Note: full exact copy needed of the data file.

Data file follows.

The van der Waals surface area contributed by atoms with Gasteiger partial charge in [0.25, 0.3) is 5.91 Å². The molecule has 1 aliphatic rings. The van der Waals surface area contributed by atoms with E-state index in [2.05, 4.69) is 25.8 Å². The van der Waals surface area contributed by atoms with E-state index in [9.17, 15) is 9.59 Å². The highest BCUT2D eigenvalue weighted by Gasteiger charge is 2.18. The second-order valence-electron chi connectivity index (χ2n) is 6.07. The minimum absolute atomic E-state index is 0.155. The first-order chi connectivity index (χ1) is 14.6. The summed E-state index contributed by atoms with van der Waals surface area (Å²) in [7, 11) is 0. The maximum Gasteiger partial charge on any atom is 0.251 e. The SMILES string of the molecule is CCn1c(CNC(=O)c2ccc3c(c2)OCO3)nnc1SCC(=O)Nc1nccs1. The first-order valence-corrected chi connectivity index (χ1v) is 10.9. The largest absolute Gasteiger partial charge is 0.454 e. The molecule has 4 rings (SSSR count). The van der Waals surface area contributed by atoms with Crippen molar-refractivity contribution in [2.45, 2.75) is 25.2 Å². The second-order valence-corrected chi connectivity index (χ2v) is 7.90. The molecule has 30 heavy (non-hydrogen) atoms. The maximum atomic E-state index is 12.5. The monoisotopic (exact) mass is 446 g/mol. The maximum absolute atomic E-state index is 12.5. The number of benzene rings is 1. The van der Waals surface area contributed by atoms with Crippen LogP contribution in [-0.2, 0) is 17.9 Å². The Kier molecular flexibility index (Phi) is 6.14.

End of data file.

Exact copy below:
The van der Waals surface area contributed by atoms with Gasteiger partial charge in [0.25, 0.3) is 5.91 Å². The molecule has 1 aliphatic rings. The van der Waals surface area contributed by atoms with E-state index in [2.05, 4.69) is 25.8 Å². The van der Waals surface area contributed by atoms with E-state index in [9.17, 15) is 9.59 Å². The highest BCUT2D eigenvalue weighted by Gasteiger charge is 2.18. The second-order valence-electron chi connectivity index (χ2n) is 6.07. The minimum absolute atomic E-state index is 0.155. The first-order chi connectivity index (χ1) is 14.6. The summed E-state index contributed by atoms with van der Waals surface area (Å²) in [7, 11) is 0. The maximum Gasteiger partial charge on any atom is 0.251 e. The SMILES string of the molecule is CCn1c(CNC(=O)c2ccc3c(c2)OCO3)nnc1SCC(=O)Nc1nccs1. The first-order valence-corrected chi connectivity index (χ1v) is 10.9. The largest absolute Gasteiger partial charge is 0.454 e. The molecule has 4 rings (SSSR count). The van der Waals surface area contributed by atoms with Crippen molar-refractivity contribution in [2.45, 2.75) is 25.2 Å². The second-order valence-corrected chi connectivity index (χ2v) is 7.90. The molecule has 30 heavy (non-hydrogen) atoms. The maximum atomic E-state index is 12.5. The monoisotopic (exact) mass is 446 g/mol. The maximum absolute atomic E-state index is 12.5. The number of benzene rings is 1. The van der Waals surface area contributed by atoms with Crippen LogP contribution in [-0.2, 0) is 17.9 Å². The Kier molecular flexibility index (Phi) is 6.14.